Residents of the city and regional district who live beyond the McCulloch Road bridge over KLO Creek will have to take the long way around, via Highway 33, until repairs are completed on the bridge.
It’s the latest victim of high water on local creeks due to heavy rains and melting snow.
City crews discovered late Wednesday that the fast-flowing waters of KLO Creek had caused damage to one of the bridge abutments, so the bridge was immediately closed until repairs can be completed.
The bridge, which is beyond Gallagher’s Canyon, will be closed over the next week while repairs get underway, but an Emergency Services plan will ensure emergency coverage for residents on the other side during the closure.
Jason Brolund, Central Okanagan emergency program coordinator, said that bridge has had to be closed before for maintenance, and a shuttle was organized for the handful of people who live on the outskirts of Kelowna on the other side of the bridge.
For up-to-date information on the closure, go to: kelowna.ca/roadreport.
With a forecast for continued rain Thursday and again Saturday, followed by showers, there’s no end in sight for residents dealing with concerns about flooding.
Environment Canada meteorologist Doug Lundquist forecast a sunny day Friday, with a high of 24 C if the clouds stay away, but another storm is expected to hit this area Saturday, followed by showery weather.
A record 20.4 millimetres of rain was recorded at his office on the UBCO campus last Friday, June 8, while 15.8 mm were measured at the airport weather station. Both measurements broke the previous rainfall record set in 1987 for that date, of 11.6 mm.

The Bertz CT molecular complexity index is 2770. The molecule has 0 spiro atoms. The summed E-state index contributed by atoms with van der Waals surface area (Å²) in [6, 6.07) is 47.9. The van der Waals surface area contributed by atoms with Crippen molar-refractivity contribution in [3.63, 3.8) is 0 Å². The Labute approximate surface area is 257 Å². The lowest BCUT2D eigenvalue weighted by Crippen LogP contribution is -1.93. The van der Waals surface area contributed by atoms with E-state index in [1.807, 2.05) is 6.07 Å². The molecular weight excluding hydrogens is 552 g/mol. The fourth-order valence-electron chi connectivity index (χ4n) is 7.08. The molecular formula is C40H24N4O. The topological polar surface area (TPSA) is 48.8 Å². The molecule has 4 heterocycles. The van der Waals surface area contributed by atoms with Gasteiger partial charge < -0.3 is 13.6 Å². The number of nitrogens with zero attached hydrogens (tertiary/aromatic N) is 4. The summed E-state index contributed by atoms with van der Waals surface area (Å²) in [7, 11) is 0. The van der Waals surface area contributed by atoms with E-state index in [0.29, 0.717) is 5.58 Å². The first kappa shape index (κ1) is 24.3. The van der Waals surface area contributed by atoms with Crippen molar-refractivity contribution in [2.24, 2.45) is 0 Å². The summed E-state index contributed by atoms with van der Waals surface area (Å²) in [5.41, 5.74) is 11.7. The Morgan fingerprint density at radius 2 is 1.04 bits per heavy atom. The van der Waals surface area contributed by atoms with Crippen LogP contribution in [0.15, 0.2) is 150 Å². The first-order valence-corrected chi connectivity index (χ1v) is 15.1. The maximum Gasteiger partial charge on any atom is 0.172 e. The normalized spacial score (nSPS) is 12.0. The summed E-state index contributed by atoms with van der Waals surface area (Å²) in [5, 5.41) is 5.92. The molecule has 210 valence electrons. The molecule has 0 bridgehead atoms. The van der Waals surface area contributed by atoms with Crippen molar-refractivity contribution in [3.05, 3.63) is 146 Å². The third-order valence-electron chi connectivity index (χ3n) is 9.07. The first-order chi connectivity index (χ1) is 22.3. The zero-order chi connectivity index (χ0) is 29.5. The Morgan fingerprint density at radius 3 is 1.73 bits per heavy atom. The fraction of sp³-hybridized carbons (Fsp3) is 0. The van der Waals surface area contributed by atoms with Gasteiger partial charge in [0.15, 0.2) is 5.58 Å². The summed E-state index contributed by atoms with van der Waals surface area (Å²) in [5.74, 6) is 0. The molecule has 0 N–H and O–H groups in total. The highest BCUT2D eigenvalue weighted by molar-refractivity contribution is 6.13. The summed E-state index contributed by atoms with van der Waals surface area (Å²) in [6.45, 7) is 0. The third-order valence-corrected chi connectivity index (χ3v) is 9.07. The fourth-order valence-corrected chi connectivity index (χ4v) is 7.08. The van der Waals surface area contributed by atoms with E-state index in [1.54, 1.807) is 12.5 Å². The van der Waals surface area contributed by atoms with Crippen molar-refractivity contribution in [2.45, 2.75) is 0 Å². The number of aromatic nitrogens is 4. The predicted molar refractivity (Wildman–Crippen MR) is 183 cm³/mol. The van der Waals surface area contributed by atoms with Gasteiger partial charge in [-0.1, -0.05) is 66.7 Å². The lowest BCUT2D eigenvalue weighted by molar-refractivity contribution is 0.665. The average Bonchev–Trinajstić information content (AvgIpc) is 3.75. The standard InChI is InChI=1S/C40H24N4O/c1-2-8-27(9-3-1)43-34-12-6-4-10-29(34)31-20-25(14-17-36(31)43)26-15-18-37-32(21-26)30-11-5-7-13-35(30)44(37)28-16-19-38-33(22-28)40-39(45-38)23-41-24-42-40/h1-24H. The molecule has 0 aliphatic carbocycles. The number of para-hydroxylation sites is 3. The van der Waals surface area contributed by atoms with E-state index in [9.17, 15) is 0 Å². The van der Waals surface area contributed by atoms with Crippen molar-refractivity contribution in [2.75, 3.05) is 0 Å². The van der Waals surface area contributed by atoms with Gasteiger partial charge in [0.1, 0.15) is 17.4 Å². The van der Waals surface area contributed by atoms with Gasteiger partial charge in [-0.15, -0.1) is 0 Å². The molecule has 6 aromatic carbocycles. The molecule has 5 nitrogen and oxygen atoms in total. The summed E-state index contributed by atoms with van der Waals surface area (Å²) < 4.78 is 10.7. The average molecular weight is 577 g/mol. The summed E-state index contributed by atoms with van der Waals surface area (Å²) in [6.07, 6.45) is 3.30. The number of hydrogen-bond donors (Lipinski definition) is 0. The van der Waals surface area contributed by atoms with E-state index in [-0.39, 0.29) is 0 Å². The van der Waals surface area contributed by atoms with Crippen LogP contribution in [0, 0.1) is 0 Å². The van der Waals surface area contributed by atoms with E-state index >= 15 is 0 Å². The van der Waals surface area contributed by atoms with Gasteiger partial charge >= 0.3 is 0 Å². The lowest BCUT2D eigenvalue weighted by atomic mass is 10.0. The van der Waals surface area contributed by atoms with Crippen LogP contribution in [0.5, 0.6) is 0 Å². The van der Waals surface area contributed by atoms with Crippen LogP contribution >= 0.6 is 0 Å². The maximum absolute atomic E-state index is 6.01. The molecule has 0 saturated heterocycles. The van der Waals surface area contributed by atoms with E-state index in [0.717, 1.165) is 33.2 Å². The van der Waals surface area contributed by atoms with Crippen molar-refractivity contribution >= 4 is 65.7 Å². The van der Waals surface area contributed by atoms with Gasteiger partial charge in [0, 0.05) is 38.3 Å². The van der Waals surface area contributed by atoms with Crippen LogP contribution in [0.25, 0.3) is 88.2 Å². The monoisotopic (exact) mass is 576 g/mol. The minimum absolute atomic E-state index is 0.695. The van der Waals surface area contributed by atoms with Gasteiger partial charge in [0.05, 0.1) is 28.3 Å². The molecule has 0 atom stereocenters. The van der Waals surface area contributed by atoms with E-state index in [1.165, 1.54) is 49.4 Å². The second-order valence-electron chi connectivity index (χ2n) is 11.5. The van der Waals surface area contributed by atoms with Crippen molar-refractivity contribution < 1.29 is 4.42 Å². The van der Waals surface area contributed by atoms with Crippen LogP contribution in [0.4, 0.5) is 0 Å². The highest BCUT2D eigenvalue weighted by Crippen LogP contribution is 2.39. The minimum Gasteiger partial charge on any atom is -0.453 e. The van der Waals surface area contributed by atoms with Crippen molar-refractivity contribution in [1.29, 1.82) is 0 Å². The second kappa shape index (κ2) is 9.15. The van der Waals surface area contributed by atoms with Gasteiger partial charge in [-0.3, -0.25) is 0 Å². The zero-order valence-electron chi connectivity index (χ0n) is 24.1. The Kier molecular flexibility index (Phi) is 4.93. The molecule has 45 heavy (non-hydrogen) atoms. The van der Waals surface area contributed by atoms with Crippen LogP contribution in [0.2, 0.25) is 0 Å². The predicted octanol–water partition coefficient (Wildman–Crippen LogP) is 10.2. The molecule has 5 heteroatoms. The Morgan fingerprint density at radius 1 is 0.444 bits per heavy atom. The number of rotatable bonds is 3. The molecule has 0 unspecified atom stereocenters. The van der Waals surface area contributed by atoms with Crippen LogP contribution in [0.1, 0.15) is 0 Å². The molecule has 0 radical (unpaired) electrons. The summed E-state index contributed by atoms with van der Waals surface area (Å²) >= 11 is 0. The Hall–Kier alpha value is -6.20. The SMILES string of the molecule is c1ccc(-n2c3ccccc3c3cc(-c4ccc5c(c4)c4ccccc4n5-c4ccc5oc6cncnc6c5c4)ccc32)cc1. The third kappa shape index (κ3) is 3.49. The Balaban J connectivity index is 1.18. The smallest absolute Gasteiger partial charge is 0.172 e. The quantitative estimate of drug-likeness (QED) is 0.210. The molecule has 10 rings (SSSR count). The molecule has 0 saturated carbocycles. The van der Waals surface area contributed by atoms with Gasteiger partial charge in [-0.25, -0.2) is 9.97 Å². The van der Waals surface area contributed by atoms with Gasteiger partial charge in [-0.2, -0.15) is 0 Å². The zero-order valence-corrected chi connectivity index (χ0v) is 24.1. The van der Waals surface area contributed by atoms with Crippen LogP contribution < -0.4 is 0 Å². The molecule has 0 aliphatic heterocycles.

Up to Wed., June 13, a total of 55 mm of rain had been measured this month, compared to the normal amount for the whole month, of 41 mm, yet May was drier than average, he noted.
The record amount for June was recorded in 1990, with 103 mm.
Rainfall varied considerably around the Okanagan, which is common with spring and summer storms, said Lundquist, but such weather generally only lasts until the first week in July.
In addition to concerns about rising water in local creeks, Okanagan Lake is now forecast to rise higher than what is called full pool, or its target peak height, by Thursday or Friday.
Des Anderson, section head for public safety and protection for the forests, lands and natural resource operations ministry, says significant rainfall over the past weekend changed how they operate the lake.
Sunday, they re-opened dams on the Okanagan Lake system to release as much water as reasonable south of the border.
“We’re not aware of any problems downstream at this point,” he said.
Last week, it had looked as if the lake might not even reach full pool this year, but “We run the system based on the information at hand,” he explained.
Unfortunately, as the lake level gets close to its target level, there’s less room to move if something like the weather suddenly changes the situation, he noted.
As well, there’s still more than 300 mm of snow remaining high in the Mission Creek watershed to melt, so once temperatures warm up at that elevation, snowmelt will add to what’s in local creek channels.
Brolund admits frankly that that makes him uncomfortable.
“Even with a week of sun, I couldn’t relax because there’s still a lot of snow in the watershed,” he commented.
The city has applied to the province to have this area declared eligible for disaster assistance funding as a result of Mill Creek flooding its banks in the Bulman and Totom Road areas earlier this week and causing damage to a number of homes and businesses.
Brolund explained that funding is available in unusual circumstances, which are considered to be a disaster. It takes some time to make that assessment, but it would mean that repairs would be eligible for provincial financial assistance.
A successful application was made for West Kelowna properties affected by the MacDougall Road flood earlier this spring.